Why? Sellers have unique communication styles and payment systems that are instantly recognizable. In this situation, the "brand" can't be just a name or logo. It really, truly, has to be something someone can just feel. Because getting duped might mean going to prison.
Unlocking the real value of cryptocurrency
Payment systems on the dark web are largely based on cryptocurrency. Most transactions happen through escrow services, and many are automated. The dark web is shady, no pun intended, but the automated contract fulfillment that keeps the cryptocurrency flowing is not. It’s pretty amazing, actually. In fact, it could improve transactions on the everyday web, as well—from the smallest artist on Etsy to the biggest players in e-commerce.
That's because it removes any doubt that a non-delivery complaint is legitimate, which means a customer service rep can confidently issue a refund and save the brand from a dreaded one-star review. It could protect customers from falling prey to fraud by verifying that other deliveries have been successful.
The high level of identity protection
You knew this was coming.
Encryption on the dark web is a cornerstone of the identity protection it offers its users. High levels of security are necessary for making people feel comfortable as they go about their business (and these are often unscrupulous people with good cause to feel uncomfortable). The only thing more valuable to dark web users than the wares they’re seeking or selling is a reliable, portable, and verifiable identity. Another such thing an identity could be good for—healthcare.
As Boomers and millennials both enter the healthcare system in ever-growing numbers over the next few years, managing their digital information (records, treatments, care networks) is going to get even more difficult. Dealing with sensitive personal information on a mass scale is a thorny challenge—so much so that a lot of information in the healthcare world isn’t digital. It’s just too sensitive, and responsibly managing it is too scary.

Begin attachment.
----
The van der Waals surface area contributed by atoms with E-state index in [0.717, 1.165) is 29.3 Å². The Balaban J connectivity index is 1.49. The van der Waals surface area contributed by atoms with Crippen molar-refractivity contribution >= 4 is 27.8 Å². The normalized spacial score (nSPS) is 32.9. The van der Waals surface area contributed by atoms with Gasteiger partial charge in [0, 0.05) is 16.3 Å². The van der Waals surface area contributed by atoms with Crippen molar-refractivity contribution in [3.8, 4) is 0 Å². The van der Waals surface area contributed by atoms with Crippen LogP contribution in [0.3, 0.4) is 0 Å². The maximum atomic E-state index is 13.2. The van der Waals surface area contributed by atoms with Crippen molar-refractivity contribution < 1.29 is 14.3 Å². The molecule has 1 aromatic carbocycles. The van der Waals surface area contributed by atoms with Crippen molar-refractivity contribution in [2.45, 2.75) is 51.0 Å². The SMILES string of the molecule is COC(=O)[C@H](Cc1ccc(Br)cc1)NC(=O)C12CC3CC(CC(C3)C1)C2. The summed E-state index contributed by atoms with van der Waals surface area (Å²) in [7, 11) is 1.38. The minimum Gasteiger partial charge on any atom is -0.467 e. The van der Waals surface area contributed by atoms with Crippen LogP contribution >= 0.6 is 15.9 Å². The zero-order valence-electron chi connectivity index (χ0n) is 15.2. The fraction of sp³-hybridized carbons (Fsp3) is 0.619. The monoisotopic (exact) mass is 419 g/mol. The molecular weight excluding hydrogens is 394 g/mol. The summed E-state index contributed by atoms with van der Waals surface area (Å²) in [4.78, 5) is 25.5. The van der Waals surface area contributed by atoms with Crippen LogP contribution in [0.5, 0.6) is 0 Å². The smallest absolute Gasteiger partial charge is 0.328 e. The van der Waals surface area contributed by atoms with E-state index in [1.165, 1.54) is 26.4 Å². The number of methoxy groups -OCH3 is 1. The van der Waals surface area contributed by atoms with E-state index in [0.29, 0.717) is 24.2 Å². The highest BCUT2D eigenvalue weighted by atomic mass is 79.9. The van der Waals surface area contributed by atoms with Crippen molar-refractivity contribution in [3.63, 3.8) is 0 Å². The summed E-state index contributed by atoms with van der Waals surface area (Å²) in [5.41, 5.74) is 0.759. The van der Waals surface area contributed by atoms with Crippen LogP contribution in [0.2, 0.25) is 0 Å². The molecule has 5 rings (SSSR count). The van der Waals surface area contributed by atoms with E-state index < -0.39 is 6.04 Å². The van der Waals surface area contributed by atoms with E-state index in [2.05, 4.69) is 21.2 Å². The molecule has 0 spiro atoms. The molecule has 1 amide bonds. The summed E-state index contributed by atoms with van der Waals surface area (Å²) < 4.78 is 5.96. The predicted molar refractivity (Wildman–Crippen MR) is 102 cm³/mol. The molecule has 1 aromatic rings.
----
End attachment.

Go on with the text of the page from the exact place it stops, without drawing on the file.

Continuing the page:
But the principles of the dark web (privacy at the core, ownership of your personal data) are a good foundation for managing that scary proposition. Making your health information truly yours, and portable (take it to any care provider and hand it over securely and then take it with you when you go) would be a powerful change. And a doable one, too.
It may be a shadow realm, but…
There are already signs that the ideas discussed above are finding a place in the (comparatively legitimate) digital world. Companies like Apple have been very outspoken about their concerns with holding onto people’s data. And start-ups like Bloom are making portable, ownable digital identity products that streamline credit applications without sacrificing security.
So, I’d argue that the ideas at the heart of the dark web aren’t just the hidden machinery of some shadowy netherworld. Rather, they’re the shadow of our future—a solution to the problem of doing things online without putting ourselves or our money at serious risk. Isn’t that worth checking into?
Scott King is the strategy director at Critical Mass, an experience design agency.